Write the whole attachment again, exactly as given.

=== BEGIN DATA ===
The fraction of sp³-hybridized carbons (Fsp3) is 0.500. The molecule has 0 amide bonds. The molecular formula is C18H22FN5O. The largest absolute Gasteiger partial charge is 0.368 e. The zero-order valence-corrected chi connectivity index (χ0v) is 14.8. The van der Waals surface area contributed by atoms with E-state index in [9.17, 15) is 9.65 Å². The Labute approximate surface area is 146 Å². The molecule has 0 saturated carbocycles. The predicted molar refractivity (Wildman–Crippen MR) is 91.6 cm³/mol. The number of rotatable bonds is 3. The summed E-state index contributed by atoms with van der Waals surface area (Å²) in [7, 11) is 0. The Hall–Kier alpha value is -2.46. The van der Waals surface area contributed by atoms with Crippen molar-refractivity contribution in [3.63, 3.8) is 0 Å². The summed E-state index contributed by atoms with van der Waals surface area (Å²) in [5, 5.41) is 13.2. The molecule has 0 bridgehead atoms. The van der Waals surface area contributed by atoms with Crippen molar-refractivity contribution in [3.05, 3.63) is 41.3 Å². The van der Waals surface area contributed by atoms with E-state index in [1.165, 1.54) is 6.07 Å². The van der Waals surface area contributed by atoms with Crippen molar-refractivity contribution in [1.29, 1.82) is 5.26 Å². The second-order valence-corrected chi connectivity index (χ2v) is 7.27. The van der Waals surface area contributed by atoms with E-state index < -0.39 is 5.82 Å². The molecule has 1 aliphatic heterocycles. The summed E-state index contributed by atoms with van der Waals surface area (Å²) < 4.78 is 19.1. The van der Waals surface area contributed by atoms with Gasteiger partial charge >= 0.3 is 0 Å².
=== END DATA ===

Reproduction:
The fraction of sp³-hybridized carbons (Fsp3) is 0.500. The molecule has 0 amide bonds. The molecular formula is C18H22FN5O. The largest absolute Gasteiger partial charge is 0.368 e. The zero-order valence-corrected chi connectivity index (χ0v) is 14.8. The van der Waals surface area contributed by atoms with E-state index in [9.17, 15) is 9.65 Å². The Labute approximate surface area is 146 Å². The molecule has 0 saturated carbocycles. The predicted molar refractivity (Wildman–Crippen MR) is 91.6 cm³/mol. The number of rotatable bonds is 3. The summed E-state index contributed by atoms with van der Waals surface area (Å²) in [7, 11) is 0. The Hall–Kier alpha value is -2.46. The van der Waals surface area contributed by atoms with Crippen molar-refractivity contribution in [3.63, 3.8) is 0 Å². The summed E-state index contributed by atoms with van der Waals surface area (Å²) in [5, 5.41) is 13.2. The molecule has 0 bridgehead atoms. The van der Waals surface area contributed by atoms with Crippen molar-refractivity contribution in [3.05, 3.63) is 41.3 Å². The van der Waals surface area contributed by atoms with E-state index in [1.165, 1.54) is 6.07 Å². The van der Waals surface area contributed by atoms with Crippen molar-refractivity contribution in [1.29, 1.82) is 5.26 Å². The second-order valence-corrected chi connectivity index (χ2v) is 7.27. The van der Waals surface area contributed by atoms with E-state index < -0.39 is 5.82 Å². The molecule has 1 aliphatic heterocycles. The summed E-state index contributed by atoms with van der Waals surface area (Å²) < 4.78 is 19.1. The van der Waals surface area contributed by atoms with Gasteiger partial charge >= 0.3 is 0 Å².